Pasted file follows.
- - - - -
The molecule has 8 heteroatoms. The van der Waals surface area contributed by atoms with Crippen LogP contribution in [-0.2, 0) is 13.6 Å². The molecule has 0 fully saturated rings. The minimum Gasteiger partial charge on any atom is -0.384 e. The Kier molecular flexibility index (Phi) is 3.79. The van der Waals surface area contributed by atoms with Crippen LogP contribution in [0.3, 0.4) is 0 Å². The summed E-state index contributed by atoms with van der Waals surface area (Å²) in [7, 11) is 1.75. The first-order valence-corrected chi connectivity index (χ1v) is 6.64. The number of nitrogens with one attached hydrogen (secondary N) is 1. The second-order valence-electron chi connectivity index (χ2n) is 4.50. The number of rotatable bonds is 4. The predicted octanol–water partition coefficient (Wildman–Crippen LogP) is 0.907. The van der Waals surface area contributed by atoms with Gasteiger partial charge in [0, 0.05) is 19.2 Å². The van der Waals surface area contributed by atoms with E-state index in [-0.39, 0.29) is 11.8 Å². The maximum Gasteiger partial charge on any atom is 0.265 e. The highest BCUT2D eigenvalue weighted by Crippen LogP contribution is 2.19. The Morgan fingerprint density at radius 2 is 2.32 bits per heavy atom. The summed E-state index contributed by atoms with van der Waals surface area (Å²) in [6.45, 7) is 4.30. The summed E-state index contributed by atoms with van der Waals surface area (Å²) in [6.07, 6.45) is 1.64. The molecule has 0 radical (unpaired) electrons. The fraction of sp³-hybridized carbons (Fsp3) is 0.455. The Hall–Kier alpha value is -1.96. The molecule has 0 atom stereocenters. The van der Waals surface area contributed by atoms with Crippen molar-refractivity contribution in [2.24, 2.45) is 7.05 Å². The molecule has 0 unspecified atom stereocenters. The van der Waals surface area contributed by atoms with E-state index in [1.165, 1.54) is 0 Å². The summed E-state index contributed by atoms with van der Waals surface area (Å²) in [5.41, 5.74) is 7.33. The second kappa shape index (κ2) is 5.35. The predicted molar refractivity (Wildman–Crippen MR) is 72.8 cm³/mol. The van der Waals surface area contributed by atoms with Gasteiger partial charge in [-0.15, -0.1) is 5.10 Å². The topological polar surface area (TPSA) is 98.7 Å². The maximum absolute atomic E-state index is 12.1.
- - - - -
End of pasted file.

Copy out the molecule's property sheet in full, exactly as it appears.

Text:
The molecule has 8 heteroatoms. The van der Waals surface area contributed by atoms with Crippen LogP contribution in [-0.2, 0) is 13.6 Å². The molecule has 0 fully saturated rings. The minimum Gasteiger partial charge on any atom is -0.384 e. The Kier molecular flexibility index (Phi) is 3.79. The van der Waals surface area contributed by atoms with Crippen LogP contribution in [0.3, 0.4) is 0 Å². The summed E-state index contributed by atoms with van der Waals surface area (Å²) in [7, 11) is 1.75. The first-order valence-corrected chi connectivity index (χ1v) is 6.64. The number of nitrogens with one attached hydrogen (secondary N) is 1. The second-order valence-electron chi connectivity index (χ2n) is 4.50. The number of rotatable bonds is 4. The predicted octanol–water partition coefficient (Wildman–Crippen LogP) is 0.907. The van der Waals surface area contributed by atoms with Gasteiger partial charge in [0, 0.05) is 19.2 Å². The van der Waals surface area contributed by atoms with E-state index in [-0.39, 0.29) is 11.8 Å². The maximum Gasteiger partial charge on any atom is 0.265 e. The highest BCUT2D eigenvalue weighted by Crippen LogP contribution is 2.19. The Morgan fingerprint density at radius 2 is 2.32 bits per heavy atom. The summed E-state index contributed by atoms with van der Waals surface area (Å²) in [6.45, 7) is 4.30. The summed E-state index contributed by atoms with van der Waals surface area (Å²) in [6.07, 6.45) is 1.64. The molecule has 0 radical (unpaired) electrons. The fraction of sp³-hybridized carbons (Fsp3) is 0.455. The Hall–Kier alpha value is -1.96. The molecule has 0 atom stereocenters. The van der Waals surface area contributed by atoms with Crippen molar-refractivity contribution in [2.24, 2.45) is 7.05 Å². The molecule has 0 unspecified atom stereocenters. The van der Waals surface area contributed by atoms with E-state index in [1.165, 1.54) is 0 Å². The summed E-state index contributed by atoms with van der Waals surface area (Å²) in [5.41, 5.74) is 7.33. The second kappa shape index (κ2) is 5.35. The predicted molar refractivity (Wildman–Crippen MR) is 72.8 cm³/mol. The van der Waals surface area contributed by atoms with Gasteiger partial charge in [-0.15, -0.1) is 5.10 Å². The topological polar surface area (TPSA) is 98.7 Å². The maximum absolute atomic E-state index is 12.1.